Motherhood and disability – one mum’s perspective
Northcott customer and former employee Kimberley has spina bifida and uses a wheelchair. Four years ago in August, her son Logan was born. In the lead up to Mother’s Day, we spoke to Kimberley about being a mother with disability.
Tell us about your son, Logan?
Logan will be four in August. He’s an energetic little boy. He has his mood swings but he’s pretty good. He likes construction work and things like that. He’s imaginative, so he likes to just make up things in his head.
As a mother with disability, what are some of the challenges you have faced?
Logan’s a toddler, so he will jump up on the lounge or the bed and sometimes I just can’t get to him. He’s also getting heavier so it’s hard to pick him up.
But I’ve adapted to it really and he’s adapted to me. It was like he knew I couldn’t do certain things so he just does things on his own, or helps me through it. We work together.
What do you enjoy most about being a mother?
Just the things Logan does and says. He’s such a sweet little boy. I love watching him grow and being the little boy that he is.
What advice would you offer to women who wish to start a family?
Just do it. It will be the best thing you’ve ever done. [If you have a disability] your child will adapt to you, they will help and I think they’re more understanding.
Logan has more understanding and respect at his young age than some adults. He’s very helpful with a whole bunch of things, and that’s just because of me and my husband being in wheelchairs. He’s very adaptive and very helpful.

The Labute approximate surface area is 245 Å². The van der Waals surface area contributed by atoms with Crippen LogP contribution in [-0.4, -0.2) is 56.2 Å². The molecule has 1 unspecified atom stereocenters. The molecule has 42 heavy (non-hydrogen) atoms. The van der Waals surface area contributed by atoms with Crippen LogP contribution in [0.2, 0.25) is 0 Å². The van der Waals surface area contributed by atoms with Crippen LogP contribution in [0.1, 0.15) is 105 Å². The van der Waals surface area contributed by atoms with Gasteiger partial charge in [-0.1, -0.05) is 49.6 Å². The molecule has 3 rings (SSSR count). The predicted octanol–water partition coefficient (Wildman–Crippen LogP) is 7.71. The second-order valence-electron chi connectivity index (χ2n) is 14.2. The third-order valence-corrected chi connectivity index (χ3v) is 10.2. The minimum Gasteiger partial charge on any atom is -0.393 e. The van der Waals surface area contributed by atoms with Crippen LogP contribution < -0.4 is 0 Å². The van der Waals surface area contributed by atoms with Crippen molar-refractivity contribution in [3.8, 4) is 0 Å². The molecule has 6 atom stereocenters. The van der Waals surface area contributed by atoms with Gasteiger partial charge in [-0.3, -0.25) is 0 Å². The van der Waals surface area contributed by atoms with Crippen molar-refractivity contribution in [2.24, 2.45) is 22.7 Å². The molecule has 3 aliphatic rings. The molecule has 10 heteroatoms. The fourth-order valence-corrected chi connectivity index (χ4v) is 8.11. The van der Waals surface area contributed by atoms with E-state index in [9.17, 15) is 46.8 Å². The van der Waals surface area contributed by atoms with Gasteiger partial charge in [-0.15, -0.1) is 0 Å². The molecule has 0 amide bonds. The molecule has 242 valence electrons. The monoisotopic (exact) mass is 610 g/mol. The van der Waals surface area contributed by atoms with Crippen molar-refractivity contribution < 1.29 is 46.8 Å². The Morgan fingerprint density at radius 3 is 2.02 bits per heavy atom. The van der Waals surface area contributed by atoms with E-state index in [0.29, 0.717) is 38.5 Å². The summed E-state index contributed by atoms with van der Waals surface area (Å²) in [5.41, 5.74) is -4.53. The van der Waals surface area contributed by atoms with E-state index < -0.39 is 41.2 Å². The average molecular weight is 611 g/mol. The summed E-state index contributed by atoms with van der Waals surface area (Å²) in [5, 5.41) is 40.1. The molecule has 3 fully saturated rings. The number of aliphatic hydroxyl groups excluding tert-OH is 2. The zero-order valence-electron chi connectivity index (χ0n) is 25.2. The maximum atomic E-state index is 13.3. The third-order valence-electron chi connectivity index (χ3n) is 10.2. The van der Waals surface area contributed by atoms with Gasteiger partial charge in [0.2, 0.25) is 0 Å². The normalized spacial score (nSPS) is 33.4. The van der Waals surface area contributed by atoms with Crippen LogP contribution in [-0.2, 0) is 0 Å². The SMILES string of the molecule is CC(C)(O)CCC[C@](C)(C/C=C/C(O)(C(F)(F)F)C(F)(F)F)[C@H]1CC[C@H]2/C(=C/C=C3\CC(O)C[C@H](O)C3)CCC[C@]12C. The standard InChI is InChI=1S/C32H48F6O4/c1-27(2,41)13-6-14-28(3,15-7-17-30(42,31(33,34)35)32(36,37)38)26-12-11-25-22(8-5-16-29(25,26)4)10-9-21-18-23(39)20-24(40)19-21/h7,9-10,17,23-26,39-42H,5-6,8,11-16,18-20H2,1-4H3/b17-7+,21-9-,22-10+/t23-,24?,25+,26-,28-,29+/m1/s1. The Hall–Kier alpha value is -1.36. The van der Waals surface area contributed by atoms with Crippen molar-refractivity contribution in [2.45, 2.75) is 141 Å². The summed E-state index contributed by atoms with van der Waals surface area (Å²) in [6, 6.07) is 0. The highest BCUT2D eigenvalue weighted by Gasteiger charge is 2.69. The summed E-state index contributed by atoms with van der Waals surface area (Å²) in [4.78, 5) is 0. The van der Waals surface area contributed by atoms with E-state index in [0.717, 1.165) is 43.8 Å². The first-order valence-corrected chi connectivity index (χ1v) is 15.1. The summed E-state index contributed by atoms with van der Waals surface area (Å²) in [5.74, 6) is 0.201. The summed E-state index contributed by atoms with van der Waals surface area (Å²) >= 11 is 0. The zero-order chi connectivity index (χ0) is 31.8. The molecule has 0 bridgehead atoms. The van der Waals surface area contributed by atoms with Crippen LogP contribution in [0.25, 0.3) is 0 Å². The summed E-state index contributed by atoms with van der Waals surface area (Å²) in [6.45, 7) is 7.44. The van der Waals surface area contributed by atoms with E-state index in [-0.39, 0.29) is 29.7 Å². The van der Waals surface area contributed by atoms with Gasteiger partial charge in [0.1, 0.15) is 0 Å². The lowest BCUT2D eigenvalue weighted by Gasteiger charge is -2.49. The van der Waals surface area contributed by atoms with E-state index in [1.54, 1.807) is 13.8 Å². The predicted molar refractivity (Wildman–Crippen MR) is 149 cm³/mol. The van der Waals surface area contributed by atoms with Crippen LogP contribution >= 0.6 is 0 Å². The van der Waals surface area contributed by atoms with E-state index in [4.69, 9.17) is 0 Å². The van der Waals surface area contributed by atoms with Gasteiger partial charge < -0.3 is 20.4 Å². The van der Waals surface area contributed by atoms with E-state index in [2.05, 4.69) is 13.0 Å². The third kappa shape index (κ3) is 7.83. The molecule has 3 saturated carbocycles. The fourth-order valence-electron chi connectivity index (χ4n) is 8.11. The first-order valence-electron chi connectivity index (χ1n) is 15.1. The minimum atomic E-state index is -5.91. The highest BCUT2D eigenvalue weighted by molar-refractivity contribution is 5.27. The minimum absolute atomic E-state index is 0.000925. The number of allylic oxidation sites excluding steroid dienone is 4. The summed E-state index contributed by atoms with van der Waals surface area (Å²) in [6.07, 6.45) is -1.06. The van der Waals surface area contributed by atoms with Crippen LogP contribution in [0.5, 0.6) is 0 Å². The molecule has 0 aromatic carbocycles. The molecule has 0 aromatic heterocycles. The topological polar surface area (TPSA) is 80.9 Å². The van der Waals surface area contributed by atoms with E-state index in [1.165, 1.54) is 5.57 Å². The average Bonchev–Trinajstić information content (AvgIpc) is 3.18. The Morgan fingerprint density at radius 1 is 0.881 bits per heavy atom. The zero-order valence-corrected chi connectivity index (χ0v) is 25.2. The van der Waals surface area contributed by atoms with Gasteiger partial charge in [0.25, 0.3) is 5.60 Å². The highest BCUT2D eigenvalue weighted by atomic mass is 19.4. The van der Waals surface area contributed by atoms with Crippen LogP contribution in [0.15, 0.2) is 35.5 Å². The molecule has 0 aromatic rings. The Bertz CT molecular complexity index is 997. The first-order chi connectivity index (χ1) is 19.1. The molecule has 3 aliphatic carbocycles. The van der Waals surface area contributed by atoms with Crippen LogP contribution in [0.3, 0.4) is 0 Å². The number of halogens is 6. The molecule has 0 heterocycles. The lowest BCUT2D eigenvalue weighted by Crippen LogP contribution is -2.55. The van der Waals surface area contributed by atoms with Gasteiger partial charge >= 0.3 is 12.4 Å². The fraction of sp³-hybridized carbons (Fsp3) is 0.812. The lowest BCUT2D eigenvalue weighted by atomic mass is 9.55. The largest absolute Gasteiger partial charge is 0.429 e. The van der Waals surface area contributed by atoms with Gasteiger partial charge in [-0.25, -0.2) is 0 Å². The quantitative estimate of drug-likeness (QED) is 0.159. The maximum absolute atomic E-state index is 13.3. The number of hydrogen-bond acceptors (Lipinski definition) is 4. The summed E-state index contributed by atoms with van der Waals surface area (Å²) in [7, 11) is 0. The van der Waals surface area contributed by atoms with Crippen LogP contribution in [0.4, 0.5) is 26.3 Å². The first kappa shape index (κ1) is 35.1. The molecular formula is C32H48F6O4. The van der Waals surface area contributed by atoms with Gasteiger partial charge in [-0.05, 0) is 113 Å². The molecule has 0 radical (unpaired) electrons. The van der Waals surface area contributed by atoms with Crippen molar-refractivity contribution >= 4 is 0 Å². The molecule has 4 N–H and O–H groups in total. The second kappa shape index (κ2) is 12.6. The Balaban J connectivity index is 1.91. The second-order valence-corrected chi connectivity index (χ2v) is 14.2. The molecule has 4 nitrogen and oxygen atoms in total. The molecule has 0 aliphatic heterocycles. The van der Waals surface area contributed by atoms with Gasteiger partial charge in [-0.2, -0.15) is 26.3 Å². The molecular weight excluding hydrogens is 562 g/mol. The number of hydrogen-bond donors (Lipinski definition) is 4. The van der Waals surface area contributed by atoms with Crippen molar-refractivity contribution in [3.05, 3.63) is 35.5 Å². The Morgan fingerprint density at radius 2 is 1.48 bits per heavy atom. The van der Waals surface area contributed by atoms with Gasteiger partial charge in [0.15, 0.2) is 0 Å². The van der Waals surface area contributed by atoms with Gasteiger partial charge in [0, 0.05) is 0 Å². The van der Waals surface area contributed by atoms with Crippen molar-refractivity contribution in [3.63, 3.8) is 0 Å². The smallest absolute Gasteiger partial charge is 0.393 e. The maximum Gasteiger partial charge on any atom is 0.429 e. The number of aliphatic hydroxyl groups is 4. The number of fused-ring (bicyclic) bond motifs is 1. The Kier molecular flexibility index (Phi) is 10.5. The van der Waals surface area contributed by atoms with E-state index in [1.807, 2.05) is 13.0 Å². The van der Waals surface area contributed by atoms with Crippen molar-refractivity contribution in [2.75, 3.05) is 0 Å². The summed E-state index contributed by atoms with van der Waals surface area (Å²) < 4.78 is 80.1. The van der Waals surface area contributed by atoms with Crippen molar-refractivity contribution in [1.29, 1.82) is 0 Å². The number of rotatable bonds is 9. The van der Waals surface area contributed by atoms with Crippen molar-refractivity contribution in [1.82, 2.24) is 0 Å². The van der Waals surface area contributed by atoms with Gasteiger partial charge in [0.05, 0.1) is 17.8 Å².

What have you learned along the way in your journey as a mother?
I’m tired a lot more [laughs]. And you’re not just looking after your life; you’re looking after another one too. Your life becomes his.
It’s important as a mother to look after yourself, so what do you do to get some time away from your role as a mother?
I spend time just watching TV, hanging out with friends. They’ve got kids too so they help a lot with letting them run riot, and playing together so we can hang out and just relax.
What are you most proud of as a mother?
I’m proud of being able to raise the little boy that Logan is. Just seeing how much he’s grown and what he’s become, and how much my husband and I have put into it. I’m so proud to look at him and know we did it.
Sometimes it’s a bit daunting going out in public because people are always staring at you, and looking at you like you shouldn’t be a mum. But I let that pass. Logan is such a great kid, and we’re doing a good job so I don’t really care what anyone else says.
Northcott long-term customer, Sandy talks about being a mum with disability and how her and her husband have adapted.